Returning to the “roots” of agriculture could help current problems

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no-till manure spreader

An opinion column published by Albuquerque Journal discusses the potential benefits of returning to early twentieth century farm practices like fertilizing with manure, composting, using no-till practices and other approaches.

Based on social responsibility and a desire to combat global warming, some of today’s young farmers are adopting these methods in an attempt to build carbon levels in soil. This is accomplished by creating humus, a dark soil that’s beneficial to plants, helps to prevent soil erosion and might slow down climate change.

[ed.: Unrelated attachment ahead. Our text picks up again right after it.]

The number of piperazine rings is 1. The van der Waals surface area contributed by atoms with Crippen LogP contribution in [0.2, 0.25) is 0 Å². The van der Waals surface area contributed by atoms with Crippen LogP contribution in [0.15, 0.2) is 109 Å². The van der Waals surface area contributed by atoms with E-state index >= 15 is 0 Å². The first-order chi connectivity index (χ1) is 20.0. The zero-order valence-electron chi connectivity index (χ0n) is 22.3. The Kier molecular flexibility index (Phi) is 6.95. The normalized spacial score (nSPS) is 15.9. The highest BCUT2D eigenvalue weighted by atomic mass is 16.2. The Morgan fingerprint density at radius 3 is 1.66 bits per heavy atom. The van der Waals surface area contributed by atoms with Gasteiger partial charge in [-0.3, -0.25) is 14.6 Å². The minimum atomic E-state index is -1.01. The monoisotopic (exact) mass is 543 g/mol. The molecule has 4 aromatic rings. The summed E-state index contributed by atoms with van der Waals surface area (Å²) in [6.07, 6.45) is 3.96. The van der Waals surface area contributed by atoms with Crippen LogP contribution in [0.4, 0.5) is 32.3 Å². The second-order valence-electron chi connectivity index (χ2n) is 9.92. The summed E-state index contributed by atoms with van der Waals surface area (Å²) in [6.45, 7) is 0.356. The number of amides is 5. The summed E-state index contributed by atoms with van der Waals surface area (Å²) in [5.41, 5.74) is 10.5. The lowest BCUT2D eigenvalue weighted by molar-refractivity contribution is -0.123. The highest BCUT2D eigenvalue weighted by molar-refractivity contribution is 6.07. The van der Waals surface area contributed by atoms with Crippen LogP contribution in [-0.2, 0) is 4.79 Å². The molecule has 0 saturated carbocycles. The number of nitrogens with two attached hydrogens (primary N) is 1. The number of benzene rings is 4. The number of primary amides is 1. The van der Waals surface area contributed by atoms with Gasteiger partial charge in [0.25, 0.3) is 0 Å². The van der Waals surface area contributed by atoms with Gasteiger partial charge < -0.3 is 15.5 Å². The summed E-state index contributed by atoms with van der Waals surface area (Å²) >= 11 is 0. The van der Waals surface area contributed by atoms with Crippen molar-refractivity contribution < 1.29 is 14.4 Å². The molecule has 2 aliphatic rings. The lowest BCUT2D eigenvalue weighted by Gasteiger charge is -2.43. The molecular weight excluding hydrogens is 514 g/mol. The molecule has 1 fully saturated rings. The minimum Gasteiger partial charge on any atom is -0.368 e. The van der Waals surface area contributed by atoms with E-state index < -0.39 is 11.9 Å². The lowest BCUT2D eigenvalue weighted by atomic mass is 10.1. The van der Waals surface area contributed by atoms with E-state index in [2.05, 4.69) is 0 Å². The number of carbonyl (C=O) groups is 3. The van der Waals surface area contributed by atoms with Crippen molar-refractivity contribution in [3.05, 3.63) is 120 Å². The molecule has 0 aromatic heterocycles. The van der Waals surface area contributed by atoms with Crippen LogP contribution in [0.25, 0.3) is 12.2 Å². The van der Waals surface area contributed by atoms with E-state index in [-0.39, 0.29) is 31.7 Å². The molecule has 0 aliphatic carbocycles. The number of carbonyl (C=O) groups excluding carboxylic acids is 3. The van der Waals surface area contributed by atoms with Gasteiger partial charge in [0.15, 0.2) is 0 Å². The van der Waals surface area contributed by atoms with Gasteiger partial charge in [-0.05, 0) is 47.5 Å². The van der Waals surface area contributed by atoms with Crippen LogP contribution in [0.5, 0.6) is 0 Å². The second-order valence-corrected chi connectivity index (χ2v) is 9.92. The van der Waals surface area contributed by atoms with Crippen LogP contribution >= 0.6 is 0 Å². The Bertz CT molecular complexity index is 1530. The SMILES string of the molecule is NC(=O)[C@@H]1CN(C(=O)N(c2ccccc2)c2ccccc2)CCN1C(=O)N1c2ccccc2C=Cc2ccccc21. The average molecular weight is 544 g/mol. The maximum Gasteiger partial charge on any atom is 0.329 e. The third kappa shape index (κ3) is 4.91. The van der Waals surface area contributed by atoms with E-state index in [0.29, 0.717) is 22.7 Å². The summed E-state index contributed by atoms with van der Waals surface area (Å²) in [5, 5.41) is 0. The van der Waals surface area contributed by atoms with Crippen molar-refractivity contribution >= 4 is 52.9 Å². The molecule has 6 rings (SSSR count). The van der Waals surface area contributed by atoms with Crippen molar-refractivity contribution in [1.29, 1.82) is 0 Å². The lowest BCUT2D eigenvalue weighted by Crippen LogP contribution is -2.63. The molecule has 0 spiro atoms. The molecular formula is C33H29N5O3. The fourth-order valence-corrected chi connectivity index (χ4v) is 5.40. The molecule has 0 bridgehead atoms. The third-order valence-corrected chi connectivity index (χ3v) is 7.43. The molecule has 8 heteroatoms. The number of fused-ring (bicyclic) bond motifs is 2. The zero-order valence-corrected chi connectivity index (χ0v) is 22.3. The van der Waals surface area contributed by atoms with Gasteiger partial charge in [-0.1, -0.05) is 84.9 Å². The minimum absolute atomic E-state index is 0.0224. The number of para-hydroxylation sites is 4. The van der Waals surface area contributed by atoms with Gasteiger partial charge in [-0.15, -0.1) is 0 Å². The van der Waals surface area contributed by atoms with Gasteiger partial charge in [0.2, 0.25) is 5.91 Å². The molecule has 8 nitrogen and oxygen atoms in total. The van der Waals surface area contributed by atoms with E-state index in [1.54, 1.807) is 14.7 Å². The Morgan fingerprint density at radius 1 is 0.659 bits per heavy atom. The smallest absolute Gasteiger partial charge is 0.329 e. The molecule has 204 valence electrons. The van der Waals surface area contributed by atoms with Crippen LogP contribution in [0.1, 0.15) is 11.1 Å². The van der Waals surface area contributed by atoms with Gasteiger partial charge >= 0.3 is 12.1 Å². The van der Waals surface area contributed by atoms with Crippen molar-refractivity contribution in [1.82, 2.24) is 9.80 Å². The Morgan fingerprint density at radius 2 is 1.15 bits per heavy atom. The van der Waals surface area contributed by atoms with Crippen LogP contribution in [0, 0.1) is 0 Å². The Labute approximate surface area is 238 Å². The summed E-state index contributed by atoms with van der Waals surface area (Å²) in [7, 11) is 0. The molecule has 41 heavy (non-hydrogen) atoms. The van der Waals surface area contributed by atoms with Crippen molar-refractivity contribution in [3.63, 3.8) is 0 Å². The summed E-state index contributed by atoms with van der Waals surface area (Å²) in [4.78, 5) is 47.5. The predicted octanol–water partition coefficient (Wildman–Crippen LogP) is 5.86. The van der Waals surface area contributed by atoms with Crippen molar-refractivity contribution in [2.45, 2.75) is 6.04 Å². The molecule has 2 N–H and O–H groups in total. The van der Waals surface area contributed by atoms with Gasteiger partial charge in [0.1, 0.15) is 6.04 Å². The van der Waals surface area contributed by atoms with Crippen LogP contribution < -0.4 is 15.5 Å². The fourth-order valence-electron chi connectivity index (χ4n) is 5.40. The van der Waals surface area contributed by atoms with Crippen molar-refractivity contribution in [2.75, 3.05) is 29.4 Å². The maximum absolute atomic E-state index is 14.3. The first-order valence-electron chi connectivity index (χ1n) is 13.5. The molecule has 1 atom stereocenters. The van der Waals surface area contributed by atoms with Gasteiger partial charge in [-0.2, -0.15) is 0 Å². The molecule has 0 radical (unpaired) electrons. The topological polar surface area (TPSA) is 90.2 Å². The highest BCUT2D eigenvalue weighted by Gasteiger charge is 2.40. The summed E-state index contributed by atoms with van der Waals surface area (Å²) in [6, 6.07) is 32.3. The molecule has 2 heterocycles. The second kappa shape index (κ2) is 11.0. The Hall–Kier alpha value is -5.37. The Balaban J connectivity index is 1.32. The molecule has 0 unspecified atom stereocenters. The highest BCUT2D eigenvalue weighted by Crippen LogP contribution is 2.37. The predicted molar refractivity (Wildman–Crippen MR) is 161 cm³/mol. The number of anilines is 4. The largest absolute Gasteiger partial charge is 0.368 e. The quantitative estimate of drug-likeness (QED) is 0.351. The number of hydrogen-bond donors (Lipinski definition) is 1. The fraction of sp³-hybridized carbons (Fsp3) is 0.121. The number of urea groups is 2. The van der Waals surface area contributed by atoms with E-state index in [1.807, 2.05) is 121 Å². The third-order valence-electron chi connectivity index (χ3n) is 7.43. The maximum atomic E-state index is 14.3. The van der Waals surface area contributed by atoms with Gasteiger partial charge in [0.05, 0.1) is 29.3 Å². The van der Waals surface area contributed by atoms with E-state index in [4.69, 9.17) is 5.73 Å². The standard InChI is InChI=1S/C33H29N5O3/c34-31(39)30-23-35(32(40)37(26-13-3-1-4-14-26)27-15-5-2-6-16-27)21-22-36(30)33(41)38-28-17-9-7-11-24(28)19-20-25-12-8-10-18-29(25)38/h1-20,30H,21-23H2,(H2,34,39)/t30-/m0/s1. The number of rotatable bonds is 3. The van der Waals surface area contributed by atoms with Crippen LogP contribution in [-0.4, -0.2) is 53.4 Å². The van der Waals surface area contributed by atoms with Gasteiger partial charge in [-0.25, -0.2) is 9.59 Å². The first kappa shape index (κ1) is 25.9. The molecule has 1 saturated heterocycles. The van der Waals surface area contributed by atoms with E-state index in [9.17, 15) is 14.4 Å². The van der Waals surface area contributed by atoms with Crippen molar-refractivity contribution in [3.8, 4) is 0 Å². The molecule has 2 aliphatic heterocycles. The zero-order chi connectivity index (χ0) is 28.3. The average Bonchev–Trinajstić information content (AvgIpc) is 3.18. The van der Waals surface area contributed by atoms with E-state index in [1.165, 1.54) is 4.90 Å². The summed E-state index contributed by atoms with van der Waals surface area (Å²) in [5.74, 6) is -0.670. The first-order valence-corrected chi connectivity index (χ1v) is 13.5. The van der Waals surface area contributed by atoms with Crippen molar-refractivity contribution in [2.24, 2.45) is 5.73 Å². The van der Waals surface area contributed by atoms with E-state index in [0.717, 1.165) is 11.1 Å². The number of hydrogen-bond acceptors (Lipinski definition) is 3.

From Albuquerque Journal:

“Building humus is a great way to sequester atmospheric carbon dioxide in the soil for potentially long periods of time, which means that “old” practices can address “new” challenges, such as climate change.”

Via: Albuquerque Journal > Agriculture needs to take a few steps back, forget modern styles

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